Jessie Robertson reviews IDW’s Star Wars: The Force Awakens graphic novel…
Reading this book takes me directly back to the 90’s and reading the “Junior Novelization” of Jurassic Park; a trumped up picture book with small excerpts from the movie. When someone gave that to me, that hadn’t a clue I’d already finished the actual novel. No matter. There was something fun about holding the movie in my hands instead of having to pop the VHS in and wait two hours for the whole story to unfold when I could just turn to any scene (most of it words) in my picture book representation.
If I had a graphic novel adaptation, who knows if my child mind would even need the film! IDW’s adaptation of The Force Awakens is just like those old junior books I had; it completely and faithfully depicts the film as closely as you possibly could. There is nothing added; some dialogue, small scenes omitted but it captures 90% of the two-hour film that took audiences by storm two years back when J.J. Abrams brought Star Wars back to the big screen.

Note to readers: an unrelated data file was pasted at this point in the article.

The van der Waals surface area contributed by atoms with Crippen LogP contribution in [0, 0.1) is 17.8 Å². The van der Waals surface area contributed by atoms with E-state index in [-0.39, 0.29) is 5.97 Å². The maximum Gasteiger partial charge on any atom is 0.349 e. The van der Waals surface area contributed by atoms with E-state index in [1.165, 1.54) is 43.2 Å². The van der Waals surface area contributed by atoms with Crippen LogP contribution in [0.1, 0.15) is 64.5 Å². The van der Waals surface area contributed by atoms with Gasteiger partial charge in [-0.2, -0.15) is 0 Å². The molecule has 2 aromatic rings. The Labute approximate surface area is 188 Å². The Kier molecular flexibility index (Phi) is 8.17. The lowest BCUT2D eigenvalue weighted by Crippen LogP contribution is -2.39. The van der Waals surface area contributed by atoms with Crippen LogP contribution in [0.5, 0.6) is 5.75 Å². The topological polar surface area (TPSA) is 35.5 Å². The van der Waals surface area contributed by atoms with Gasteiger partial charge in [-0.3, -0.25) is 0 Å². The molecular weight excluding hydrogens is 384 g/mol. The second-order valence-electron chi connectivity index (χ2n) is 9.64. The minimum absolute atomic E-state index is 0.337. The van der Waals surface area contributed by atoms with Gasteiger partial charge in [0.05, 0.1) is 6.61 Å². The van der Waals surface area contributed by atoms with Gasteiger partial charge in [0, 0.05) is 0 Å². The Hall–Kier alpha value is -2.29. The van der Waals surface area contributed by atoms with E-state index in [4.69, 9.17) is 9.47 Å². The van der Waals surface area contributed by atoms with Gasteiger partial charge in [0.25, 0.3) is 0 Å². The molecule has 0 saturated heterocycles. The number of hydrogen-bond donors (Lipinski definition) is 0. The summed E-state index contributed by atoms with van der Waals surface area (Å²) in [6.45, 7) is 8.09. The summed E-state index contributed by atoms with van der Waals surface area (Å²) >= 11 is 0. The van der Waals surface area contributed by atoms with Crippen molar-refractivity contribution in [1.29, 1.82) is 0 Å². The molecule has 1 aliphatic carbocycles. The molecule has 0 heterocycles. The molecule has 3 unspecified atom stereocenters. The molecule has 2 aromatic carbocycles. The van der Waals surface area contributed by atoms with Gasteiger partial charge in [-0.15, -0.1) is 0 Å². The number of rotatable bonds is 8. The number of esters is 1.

For a young adult, this is an awesome piece of art. The style, while cartoonish, captures some of the most unique features of each and every character featured in the book, but not in a carnival caricature artist way, in a more stylized way. In some ways, like during Finn and Rey’s conversation in the Falcon, the close ups do this book more service and can emote a lot in those panels. In others, the emotional weight the film itself captures in some moments can’t hoped to be matched here, as when Luke places his robotic hand on R2, or Rey calls Luke’s lightsaber or the amazing shot in the opening moments when Kylo Ren stops Poe’s rifle blast bolt in mid-air, but they give it their best shot. Minor nitpicks with the art are better left in another article and calling out the dialogue would almost be a film review as none of it here is original. The intended audience will enjoy having this and I think even smaller children will relish this book because it requires no attention span to make it through the film. They can do what kids have done for years, what I recall fondly in the 90’s, skip to their favorite parts and relive them over and over again, in the palms of their hands.